And so, we're just going to talk a little bit more about that now. And so, one way to find out about the support the coachee is comfortable with receiving is by having the coachee rate, kind of, their comfort with different coaching strategies during the welcome meeting or coaching kick-off. And so, it's important to be transparent with the coachee about the essential coaching strategies that they can expect – that they can expect to experience from their coach that they're going to use in a session, and then it's also important to kind of recognize and identify maybe those things that they aren't as comfortable with.
And so, on the screen here, you're going to see a tool that has been a part of your resources for the webinar. And so, if you haven't already, we'll just kind of remind you again that you can print those off or download those and save those to your computer. And so, this tool can really be used to facilitate a discussion with the coachee about their comfort with the menu of kind of different coaching strategies and can really help to facilitate that dialogue between you as the coach and those of your coachee. And so, now that we've kind of ...
Darbianne: Joyce. Joyce, I was just going to add one other thing. I was just going to say that, you know, in every program we use sort of a different coaching log or coaching protocols to guide our interactions with the teacher, but one thing that I always try to do as I'm, like, wrapping up my coaching sessions or home-visiting session is to say, you know, "Next time we're going to be working on your action plan around this particular practice, and I'm wondering if there are any coaching strategies you'd like for me to use, or any particular ways in which you want to be supported?"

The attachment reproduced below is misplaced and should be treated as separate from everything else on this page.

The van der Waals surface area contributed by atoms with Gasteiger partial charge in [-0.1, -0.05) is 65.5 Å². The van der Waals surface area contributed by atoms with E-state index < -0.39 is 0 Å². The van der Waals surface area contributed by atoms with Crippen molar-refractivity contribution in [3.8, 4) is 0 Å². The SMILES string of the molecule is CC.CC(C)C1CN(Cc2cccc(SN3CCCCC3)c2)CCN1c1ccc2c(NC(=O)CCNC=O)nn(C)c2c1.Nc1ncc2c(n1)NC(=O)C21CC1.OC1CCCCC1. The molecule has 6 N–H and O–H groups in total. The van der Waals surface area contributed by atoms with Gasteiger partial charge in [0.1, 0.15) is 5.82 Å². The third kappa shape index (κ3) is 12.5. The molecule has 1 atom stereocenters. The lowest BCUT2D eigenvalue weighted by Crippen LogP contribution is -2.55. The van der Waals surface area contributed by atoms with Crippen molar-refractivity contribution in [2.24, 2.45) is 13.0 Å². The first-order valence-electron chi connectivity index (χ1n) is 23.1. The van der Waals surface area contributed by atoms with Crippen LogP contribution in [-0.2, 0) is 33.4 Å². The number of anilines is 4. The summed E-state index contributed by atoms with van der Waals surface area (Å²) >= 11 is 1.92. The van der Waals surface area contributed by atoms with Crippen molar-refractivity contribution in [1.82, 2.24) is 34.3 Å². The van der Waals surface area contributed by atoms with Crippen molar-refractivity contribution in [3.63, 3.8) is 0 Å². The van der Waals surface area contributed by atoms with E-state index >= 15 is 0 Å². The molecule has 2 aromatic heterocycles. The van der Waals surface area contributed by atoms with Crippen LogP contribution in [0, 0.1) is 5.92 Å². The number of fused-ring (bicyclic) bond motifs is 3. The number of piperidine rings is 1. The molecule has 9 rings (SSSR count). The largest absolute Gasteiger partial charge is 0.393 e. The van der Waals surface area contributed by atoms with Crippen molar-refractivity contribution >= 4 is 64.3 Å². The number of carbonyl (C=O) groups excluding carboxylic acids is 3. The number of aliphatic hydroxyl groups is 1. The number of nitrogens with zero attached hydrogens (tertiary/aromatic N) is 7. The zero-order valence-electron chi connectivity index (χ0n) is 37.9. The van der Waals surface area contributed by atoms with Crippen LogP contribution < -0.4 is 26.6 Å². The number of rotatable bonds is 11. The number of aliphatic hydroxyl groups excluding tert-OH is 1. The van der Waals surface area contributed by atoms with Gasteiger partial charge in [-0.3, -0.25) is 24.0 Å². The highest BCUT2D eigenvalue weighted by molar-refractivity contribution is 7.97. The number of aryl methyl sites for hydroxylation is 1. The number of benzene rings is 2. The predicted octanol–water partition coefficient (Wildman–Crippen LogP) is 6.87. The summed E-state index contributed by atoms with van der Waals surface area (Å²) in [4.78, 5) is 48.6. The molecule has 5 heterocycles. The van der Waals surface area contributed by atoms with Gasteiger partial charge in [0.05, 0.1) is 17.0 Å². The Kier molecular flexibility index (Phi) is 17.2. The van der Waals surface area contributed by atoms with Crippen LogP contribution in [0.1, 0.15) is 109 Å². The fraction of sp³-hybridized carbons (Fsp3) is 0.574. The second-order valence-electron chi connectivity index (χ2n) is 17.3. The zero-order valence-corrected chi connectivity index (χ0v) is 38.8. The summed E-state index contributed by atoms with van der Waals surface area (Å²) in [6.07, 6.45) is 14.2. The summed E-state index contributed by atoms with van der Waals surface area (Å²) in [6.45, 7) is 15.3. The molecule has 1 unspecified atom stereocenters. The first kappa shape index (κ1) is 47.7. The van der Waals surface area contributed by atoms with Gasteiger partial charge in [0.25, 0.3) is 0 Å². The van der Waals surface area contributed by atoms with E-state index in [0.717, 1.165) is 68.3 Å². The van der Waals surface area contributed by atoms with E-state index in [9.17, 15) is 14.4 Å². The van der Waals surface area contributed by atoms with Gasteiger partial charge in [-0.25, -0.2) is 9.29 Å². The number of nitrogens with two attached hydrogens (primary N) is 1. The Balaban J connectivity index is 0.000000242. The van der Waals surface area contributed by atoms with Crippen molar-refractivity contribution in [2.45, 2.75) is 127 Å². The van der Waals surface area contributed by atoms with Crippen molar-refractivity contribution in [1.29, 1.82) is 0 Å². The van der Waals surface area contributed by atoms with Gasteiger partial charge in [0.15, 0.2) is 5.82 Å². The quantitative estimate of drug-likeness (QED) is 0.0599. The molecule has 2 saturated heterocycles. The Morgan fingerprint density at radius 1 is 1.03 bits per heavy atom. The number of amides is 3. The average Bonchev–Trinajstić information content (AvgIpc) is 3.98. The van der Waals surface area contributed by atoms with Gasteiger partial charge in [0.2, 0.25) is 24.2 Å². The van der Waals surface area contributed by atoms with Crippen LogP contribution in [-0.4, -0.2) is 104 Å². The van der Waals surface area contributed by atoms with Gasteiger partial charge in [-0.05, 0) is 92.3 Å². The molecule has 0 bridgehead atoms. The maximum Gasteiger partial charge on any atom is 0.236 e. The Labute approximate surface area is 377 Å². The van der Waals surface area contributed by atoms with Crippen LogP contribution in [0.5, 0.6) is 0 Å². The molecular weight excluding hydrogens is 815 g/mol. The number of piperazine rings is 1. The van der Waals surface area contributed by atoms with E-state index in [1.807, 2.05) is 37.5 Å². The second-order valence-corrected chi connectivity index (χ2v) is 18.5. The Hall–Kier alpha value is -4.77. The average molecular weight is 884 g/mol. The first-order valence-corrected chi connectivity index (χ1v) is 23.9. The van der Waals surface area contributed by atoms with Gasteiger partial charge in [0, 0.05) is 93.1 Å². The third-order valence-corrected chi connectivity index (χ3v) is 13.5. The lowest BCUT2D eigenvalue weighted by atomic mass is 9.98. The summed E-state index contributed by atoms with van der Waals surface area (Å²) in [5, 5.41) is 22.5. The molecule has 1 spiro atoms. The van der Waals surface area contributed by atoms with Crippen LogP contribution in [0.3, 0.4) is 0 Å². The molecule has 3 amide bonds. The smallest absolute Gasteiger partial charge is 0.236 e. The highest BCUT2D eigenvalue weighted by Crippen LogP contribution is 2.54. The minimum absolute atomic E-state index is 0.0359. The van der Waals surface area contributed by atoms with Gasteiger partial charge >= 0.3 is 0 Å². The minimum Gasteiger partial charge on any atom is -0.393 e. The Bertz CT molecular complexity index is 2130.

And so, it's definitely a conversation I'd have up front during the welcome or, like, kick-off, but I also try to bring it up at the end of every coaching session just to see if there's anything else new that they want to try out or that would really help them as a learner.
Joyce: Now, I think ... Thank you for bringing that up. I think that's a great idea, and I know sometimes with the coach trainings and things, we encourage, you know, to kind of write notes as your preparing for your kind of reflection and feedback and thinking about planning for your future meetings. So, if you're just kind of starting out, you might even want to jot that down to, you know, remember to, kind of, to bring that back up. So, thank you for sharing that as well.
And so, now that we've reviewed kind of the essential versus the enhancement strategies and talked a bit more about how to get started with the coachee, so we want to dig in and think together with everyone in here about when and how you may use those enhancement strategies. So, we're going to dig into that a little bit more. And then, just as a reminder, that these coaching strategies can be used throughout the entire PBT cycle. And so, just note that this isn't just like one kind of isolated thing to use at one specific time, but this is something that's used throughout the PBT cycle. And here, this is just some examples.
So, what you see here is a feedback statement. And so, again this is an essential coaching strategy that the coach is providing about the coachee's use of praise statements in the classroom. And so, we see those examples here. We see our first bubble. It says, you know, "Your action plan is focused on providing behavior-specific praise." And then our next example says, you know, "Today, I heard five behavior-specific praise statements, and then I also heard 15 general praise statements." And so, again, these are just some examples of some feedback statements that you could use.
And so, now we want to consider some of the enhancement coaching strategies that we might use when delivering this feedback. And so, we wanted to kind of pause here and just hear from you, kind of, "What are some of those things that you could use with your coachee?" And so, here we have a poll. You're going to have the poll pop up there on your side. And so, which coaching strategies could you use with your coachee? Is it graphic feedback, role-play, modeling, or all of the above? But just a little quiz here to get us started. So, what is that coaching strategy that you could use with your coachee?